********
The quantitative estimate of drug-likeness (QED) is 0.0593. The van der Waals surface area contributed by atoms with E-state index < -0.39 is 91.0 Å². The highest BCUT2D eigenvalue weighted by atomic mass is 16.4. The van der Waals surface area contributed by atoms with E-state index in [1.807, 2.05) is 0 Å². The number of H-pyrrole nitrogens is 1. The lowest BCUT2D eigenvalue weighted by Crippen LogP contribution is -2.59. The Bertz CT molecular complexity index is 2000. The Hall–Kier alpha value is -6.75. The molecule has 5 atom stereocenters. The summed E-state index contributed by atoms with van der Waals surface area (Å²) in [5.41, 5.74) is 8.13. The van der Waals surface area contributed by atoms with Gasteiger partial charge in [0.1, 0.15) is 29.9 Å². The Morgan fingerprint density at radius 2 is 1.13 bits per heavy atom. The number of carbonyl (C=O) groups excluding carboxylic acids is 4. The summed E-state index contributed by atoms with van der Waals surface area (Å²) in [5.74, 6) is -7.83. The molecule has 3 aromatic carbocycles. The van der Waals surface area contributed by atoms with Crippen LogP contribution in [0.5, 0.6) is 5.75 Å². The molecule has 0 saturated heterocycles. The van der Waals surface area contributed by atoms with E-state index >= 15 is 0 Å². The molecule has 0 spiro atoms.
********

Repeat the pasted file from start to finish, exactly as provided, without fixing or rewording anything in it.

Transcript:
The quantitative estimate of drug-likeness (QED) is 0.0593. The van der Waals surface area contributed by atoms with E-state index < -0.39 is 91.0 Å². The highest BCUT2D eigenvalue weighted by atomic mass is 16.4. The van der Waals surface area contributed by atoms with E-state index in [1.807, 2.05) is 0 Å². The number of H-pyrrole nitrogens is 1. The lowest BCUT2D eigenvalue weighted by Crippen LogP contribution is -2.59. The Bertz CT molecular complexity index is 2000. The Hall–Kier alpha value is -6.75. The molecule has 5 atom stereocenters. The summed E-state index contributed by atoms with van der Waals surface area (Å²) in [5.41, 5.74) is 8.13. The van der Waals surface area contributed by atoms with Gasteiger partial charge in [0.1, 0.15) is 29.9 Å². The Morgan fingerprint density at radius 2 is 1.13 bits per heavy atom. The number of carbonyl (C=O) groups excluding carboxylic acids is 4. The summed E-state index contributed by atoms with van der Waals surface area (Å²) in [5.74, 6) is -7.83. The molecule has 3 aromatic carbocycles. The van der Waals surface area contributed by atoms with Crippen LogP contribution in [0.5, 0.6) is 5.75 Å². The molecule has 0 saturated heterocycles. The van der Waals surface area contributed by atoms with E-state index >= 15 is 0 Å². The molecule has 0 spiro atoms.